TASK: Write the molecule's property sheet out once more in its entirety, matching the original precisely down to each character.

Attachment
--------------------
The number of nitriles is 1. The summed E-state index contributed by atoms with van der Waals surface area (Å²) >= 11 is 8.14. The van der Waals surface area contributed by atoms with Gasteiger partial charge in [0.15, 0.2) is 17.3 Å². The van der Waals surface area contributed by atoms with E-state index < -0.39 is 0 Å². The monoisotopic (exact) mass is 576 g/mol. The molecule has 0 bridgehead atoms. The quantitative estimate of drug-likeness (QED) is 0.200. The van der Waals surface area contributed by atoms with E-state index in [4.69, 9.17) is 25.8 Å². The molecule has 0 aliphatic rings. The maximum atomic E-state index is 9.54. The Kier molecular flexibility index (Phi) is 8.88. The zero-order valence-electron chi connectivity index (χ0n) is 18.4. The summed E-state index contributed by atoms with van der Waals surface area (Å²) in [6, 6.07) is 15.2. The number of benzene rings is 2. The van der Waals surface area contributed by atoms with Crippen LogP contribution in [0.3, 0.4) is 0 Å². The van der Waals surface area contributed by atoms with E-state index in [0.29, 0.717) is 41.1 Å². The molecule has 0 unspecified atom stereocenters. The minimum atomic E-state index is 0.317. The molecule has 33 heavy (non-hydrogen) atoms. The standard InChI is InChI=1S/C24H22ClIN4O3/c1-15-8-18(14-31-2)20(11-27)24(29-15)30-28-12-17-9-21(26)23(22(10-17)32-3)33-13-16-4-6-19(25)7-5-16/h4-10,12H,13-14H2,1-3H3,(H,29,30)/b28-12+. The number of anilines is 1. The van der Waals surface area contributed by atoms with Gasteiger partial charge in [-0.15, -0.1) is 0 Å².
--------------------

The number of nitriles is 1. The summed E-state index contributed by atoms with van der Waals surface area (Å²) >= 11 is 8.14. The van der Waals surface area contributed by atoms with Gasteiger partial charge in [0.15, 0.2) is 17.3 Å². The van der Waals surface area contributed by atoms with E-state index < -0.39 is 0 Å². The monoisotopic (exact) mass is 576 g/mol. The molecule has 0 bridgehead atoms. The quantitative estimate of drug-likeness (QED) is 0.200. The van der Waals surface area contributed by atoms with E-state index in [4.69, 9.17) is 25.8 Å². The molecule has 0 aliphatic rings. The maximum atomic E-state index is 9.54. The Kier molecular flexibility index (Phi) is 8.88. The zero-order valence-electron chi connectivity index (χ0n) is 18.4. The summed E-state index contributed by atoms with van der Waals surface area (Å²) in [6, 6.07) is 15.2. The number of benzene rings is 2. The van der Waals surface area contributed by atoms with Crippen LogP contribution in [0.3, 0.4) is 0 Å². The van der Waals surface area contributed by atoms with E-state index in [0.29, 0.717) is 41.1 Å². The molecule has 0 unspecified atom stereocenters. The minimum atomic E-state index is 0.317. The molecule has 33 heavy (non-hydrogen) atoms. The standard InChI is InChI=1S/C24H22ClIN4O3/c1-15-8-18(14-31-2)20(11-27)24(29-15)30-28-12-17-9-21(26)23(22(10-17)32-3)33-13-16-4-6-19(25)7-5-16/h4-10,12H,13-14H2,1-3H3,(H,29,30)/b28-12+. The number of anilines is 1. The van der Waals surface area contributed by atoms with Gasteiger partial charge in [-0.15, -0.1) is 0 Å².